THE IRAQI CONSTITUTION: A Referendum for Disaster


Richard Moore


UFPJ Talking Points #33 

THE IRAQI CONSTITUTION: A Referendum for Disaster 

13 October 2005 

by Phyllis Bennis 
Institute for Policy Studies

    The constitutional process culminating in Saturday's
    referendum is not a sign of Iraqi sovereignty and democracy
    taking hold, but rather a consolidation of U.S. influence and
    control. Whether Iraq's draft constitution is approved or
    rejected, the decision is likely to make the current situation
    The ratification process reflects U.S., not Iraqi urgency, and
    is resulting in a vote in which most Iraqis have not even seen
    the draft, and amendments are being reopened and negotiated by
    political parties and elites in Baghdad as late as four days
    before the planned referendum.
    The proposed constitution would strip Iraqis of future control
    over their nation's oil wealth by opening all new oil
    exploration and production to foreign oil companies.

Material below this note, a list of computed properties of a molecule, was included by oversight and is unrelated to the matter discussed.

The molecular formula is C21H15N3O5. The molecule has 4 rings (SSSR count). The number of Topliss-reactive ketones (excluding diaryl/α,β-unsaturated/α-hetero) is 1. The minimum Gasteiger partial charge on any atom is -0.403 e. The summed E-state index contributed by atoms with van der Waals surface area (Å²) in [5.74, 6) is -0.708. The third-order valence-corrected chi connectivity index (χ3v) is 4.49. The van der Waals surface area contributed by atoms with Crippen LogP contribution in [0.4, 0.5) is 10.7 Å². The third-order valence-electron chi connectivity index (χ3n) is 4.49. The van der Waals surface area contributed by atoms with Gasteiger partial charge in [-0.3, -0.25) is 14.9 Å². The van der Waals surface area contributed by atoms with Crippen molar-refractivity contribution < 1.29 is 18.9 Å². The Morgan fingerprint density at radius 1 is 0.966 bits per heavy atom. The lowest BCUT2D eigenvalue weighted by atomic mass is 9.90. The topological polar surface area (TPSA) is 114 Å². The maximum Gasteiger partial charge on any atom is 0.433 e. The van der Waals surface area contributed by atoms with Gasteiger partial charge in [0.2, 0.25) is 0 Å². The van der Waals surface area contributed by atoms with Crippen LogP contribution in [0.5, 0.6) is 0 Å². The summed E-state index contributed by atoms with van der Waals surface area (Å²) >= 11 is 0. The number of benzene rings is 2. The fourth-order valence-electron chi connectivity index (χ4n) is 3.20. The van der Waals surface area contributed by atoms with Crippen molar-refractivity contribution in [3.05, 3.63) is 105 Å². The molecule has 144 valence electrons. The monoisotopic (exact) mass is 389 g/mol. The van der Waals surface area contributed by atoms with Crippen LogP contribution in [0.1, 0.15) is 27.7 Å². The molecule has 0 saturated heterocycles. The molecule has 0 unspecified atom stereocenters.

The imposition of federalism as defined in the draft
    constitution undermines Iraqi national consciousness and sets
    the stage for a potential division of Iraq largely along
    ethnic and religious lines, with financial, military, and
    political power devolving from the central government to the
    regional authorities. All groups risk sectoral as well as
    national interests.
    Human rights, including women's rights, individual political
    and civil rights, economic and social rights, religious
    rights, minority rights, all remain at risk.
    Instead of balancing the interests of Iraq's diverse
    population by referencing its long- dominant secular
    approaches, the draft constitution reflects, privileges and
    makes permanent the current occupation-fueled turn towards
    Islamic identity.


Constitutions can play a crucial role in founding and unifying
new or renewing states; Iraq is no exception, and in the
future drafting a constitution could play a key part in
reunifying and strengthening national consciousness of the
country. But this process has been imposed from outside, it is
not an indigenous Iraqi process, and the draft constitution
being debated is not a legitimate Iraqi product. Iraqis are
still suffering under conditions of severe deprivation,
violence, lack of basic necessities including clean water,
electricity, jobs - crafting a new constitution does not
appear high on their agenda.

The existing process of ratifying the new constitution is far
more important to the Bush administration than it is to the
majority of people of Iraq. Whether the proposed constitution
is approved or rejected on Saturday, it is a process and a
text largely crafted and imposed by U.S. occupation
authorities and their Iraqi dependents, and thus lacking in